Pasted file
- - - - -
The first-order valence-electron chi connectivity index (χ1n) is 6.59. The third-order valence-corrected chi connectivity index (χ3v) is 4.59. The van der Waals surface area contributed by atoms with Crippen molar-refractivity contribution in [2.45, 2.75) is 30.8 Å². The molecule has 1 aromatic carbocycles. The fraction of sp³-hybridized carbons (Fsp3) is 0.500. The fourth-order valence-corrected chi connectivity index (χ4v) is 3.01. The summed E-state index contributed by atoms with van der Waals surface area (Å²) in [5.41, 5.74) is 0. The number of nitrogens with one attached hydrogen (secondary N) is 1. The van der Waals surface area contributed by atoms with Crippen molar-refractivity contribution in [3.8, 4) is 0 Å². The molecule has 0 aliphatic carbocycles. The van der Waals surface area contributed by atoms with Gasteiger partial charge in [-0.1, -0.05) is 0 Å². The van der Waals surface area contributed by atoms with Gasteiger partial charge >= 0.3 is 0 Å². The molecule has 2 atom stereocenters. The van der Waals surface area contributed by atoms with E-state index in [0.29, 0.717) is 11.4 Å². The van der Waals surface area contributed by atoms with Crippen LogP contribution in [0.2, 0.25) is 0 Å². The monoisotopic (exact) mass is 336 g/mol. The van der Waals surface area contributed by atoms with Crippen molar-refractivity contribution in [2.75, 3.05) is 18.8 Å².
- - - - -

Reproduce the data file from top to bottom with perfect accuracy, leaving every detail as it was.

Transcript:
The first-order valence-electron chi connectivity index (χ1n) is 6.59. The third-order valence-corrected chi connectivity index (χ3v) is 4.59. The van der Waals surface area contributed by atoms with Crippen molar-refractivity contribution in [2.45, 2.75) is 30.8 Å². The molecule has 1 aromatic carbocycles. The fraction of sp³-hybridized carbons (Fsp3) is 0.500. The fourth-order valence-corrected chi connectivity index (χ4v) is 3.01. The summed E-state index contributed by atoms with van der Waals surface area (Å²) in [5.41, 5.74) is 0. The number of nitrogens with one attached hydrogen (secondary N) is 1. The van der Waals surface area contributed by atoms with Crippen molar-refractivity contribution in [3.8, 4) is 0 Å². The molecule has 0 aliphatic carbocycles. The van der Waals surface area contributed by atoms with Gasteiger partial charge in [-0.1, -0.05) is 0 Å². The van der Waals surface area contributed by atoms with Gasteiger partial charge >= 0.3 is 0 Å². The molecule has 2 atom stereocenters. The van der Waals surface area contributed by atoms with E-state index in [0.29, 0.717) is 11.4 Å². The van der Waals surface area contributed by atoms with Crippen LogP contribution in [0.2, 0.25) is 0 Å². The monoisotopic (exact) mass is 336 g/mol. The van der Waals surface area contributed by atoms with Crippen molar-refractivity contribution in [2.75, 3.05) is 18.8 Å².